As the wealthy continue to flock to the UK in greater numbers, so the banks are improving their wealth management services to meet the increasing demand.
JP Morgan has announced its intention to expand its private wealth management arm, and has headhunted some of the industry’s big hitters to target those who have assets of between £2 million and £16 million.
The firm has recently appointed seven top bankers to help meet demand from those moving to the UK – considered by many as a haven to locate their wealth.
This growing band of wealthy families moving in is underlined by the Sunday Times Rich List which shows that increasing numbers of foreign-born rich people merit their place on the list because of the assets they bring into the country.
Tracey Reddings, JP Morgan’s head of division, said: “The people we have hired highlight the commitment we have to the increasing number of high net worth clients who are now living in the region.”
Barclays sacks wealth managers
However, not all banks are feeling quite so confident about the future of helping the wealthy get richer with Barclays Bank announcing the closure of their tax planning operation after a review by the bank’s new chief executive Antony Jenkins.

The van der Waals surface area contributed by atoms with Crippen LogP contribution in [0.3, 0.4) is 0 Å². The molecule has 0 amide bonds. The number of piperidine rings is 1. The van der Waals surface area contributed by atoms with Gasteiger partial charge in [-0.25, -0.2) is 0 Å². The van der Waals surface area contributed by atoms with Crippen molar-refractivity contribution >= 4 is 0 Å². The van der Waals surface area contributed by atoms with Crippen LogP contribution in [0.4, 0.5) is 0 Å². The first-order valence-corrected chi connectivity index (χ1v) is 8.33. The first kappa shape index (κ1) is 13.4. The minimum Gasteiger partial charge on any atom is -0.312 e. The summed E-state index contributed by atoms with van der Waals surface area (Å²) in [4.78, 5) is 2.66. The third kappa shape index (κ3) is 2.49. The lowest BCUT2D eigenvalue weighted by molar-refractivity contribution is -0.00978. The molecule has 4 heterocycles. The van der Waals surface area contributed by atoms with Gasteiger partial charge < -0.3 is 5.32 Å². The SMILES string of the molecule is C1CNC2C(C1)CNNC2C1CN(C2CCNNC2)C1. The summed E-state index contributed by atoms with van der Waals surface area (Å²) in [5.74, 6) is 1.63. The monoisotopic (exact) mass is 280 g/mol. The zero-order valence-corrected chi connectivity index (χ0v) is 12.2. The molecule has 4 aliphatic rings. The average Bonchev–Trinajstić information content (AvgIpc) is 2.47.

The unit will be wound up by September with the loss of hundreds of jobs.
The move follows a series of negative media stories about the tax advisory arm’s schemes, two of which attracted the attention of HM Revenue and Customs and which were subsequently shut down.
Last year also saw the end of leading accountancy and advisory firm RSM Tenon’s specialist tax service after the government brought in new rules on firms being more transparent with the services they were providing to clients.
Indeed, there are so many millionaires moving to the UK that is quickly becoming a major political issue.
Property crack down
Chancellor George Osborne last year ruled out the introduction of a mansion tax, which upset coalition partners the Liberal Democrats who initiated the idea, and instead is planning to crack down on the use partnerships and businesses for foreigners to buy property and avoid stamp duty.
The Chancellor is now planning to introduce a 15% stamp duty land tax on properties worth more than £2 million being bought by non-UK citizens.
UK citizens buying property valued at £2 million or more will see their stamp duty being hiked up to 7% and the closing of a loophole which allowed HNWIs to use companies as a vehicle to buy property.
There is also to be a new annual levy on corporate vehicles and the introduction of capital gains tax on purchases made through a company.